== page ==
Neglecting regular maintenance as well as not taking proper care of a home can be considered a liability for your insurer. Doors that are cracked or could be easily broken into, loose shingles of a roof, damaged and broken windows, and debris lying around the yard, all can increase the risk of damages during an insurable incident. The probability that an insurer will need to pay out a claim is also increased by these factors and it is therefore in the insurance company’s best interest to ask a homeowner to improve these areas – it is also in the best interest of the homeowner for the safety of their family and longevity of their home; but, an insurer cannot legally make the insured (or homeowner) take steps to correct these issues. They can, however, raise premiums or cancel a policy all together if the risk becomes too high.

What Your Insurance Company Can’t Control

When a policy is purchased, the insurance company agrees to foot the bill for any losses resulting from an insurable incident, less any deductibles the insured may be responsible for. The insurance company cannot decide how and when their customers should make repairs to any part of your home. It is ultimately the responsibility of the individual home owner to decide when their home needs improvement, how to make those repairs and improvements, and what type of repair or upgrade is needed.

The only entity that may demand home owners make repairs or changes to their home would be a home owners association or a police officer may issue a citation for certain risks such as tall grass or other safety hazards.

What Your Insurance Company Can Control

Despite what insurance carriers can’t control, they can raise rates or decide to not renew a policy if they get the sense that a lack of repairs to the insured property is increasing their exposure to risk.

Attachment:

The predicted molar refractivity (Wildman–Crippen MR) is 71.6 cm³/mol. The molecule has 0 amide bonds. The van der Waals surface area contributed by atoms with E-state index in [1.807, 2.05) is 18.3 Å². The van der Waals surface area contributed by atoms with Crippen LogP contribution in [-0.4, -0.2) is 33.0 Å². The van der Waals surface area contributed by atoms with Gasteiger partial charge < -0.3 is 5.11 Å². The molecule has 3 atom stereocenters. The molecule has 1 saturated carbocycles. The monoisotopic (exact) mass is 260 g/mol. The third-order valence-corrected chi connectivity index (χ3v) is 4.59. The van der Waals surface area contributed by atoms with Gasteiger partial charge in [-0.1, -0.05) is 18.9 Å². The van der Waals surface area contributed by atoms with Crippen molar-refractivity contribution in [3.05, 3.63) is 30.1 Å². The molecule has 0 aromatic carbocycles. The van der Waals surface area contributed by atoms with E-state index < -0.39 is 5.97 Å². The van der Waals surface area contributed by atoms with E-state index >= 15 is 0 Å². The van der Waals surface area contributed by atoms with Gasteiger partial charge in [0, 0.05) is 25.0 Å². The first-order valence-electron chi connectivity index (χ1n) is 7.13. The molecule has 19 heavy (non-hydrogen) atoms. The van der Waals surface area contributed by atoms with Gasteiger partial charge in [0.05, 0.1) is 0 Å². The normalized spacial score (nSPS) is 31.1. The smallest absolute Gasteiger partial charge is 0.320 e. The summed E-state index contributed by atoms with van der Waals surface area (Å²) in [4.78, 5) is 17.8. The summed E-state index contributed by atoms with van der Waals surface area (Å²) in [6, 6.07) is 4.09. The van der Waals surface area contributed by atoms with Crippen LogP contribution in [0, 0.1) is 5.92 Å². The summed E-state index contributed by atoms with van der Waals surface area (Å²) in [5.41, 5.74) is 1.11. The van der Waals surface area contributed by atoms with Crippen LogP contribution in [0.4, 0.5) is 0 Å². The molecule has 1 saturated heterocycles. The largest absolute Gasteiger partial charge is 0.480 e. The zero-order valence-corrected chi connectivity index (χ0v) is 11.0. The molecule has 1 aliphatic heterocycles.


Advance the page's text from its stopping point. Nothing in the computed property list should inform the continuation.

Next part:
Insurance companies have to correctly assess risk and protect themselves against it in order to ensure that they will have the funds to pay for all the claims they receive from their other policyholders. If a home’s condition increases the risk that a home owner presents to an insurance company, then the insurance company has no choice but to raise rates to reflect that increased risk or lose a customer. Without these precautions, insurance carriers expose other customers to the possibility of not being able to pay for their claims because a neglectful home owner didn’t pay enough to cover the costs of an insurable incident made worse by lack or care.

No matter how it works out for the insurance company, it is always in a homeowner’s best interest to preserve their home to the best of their abilities. In fact, much of the damage that occurs as a result of poor maintenance isn’t any more than the deductible and doesn’t count as an insurable incident, anyway. This means the homeowner has no one to blame, and has to eat the cost themselves.  

For your own Regina Home Insurance quote, please contact an agent at Heritage Insurance today.

Posted 6:47 PM

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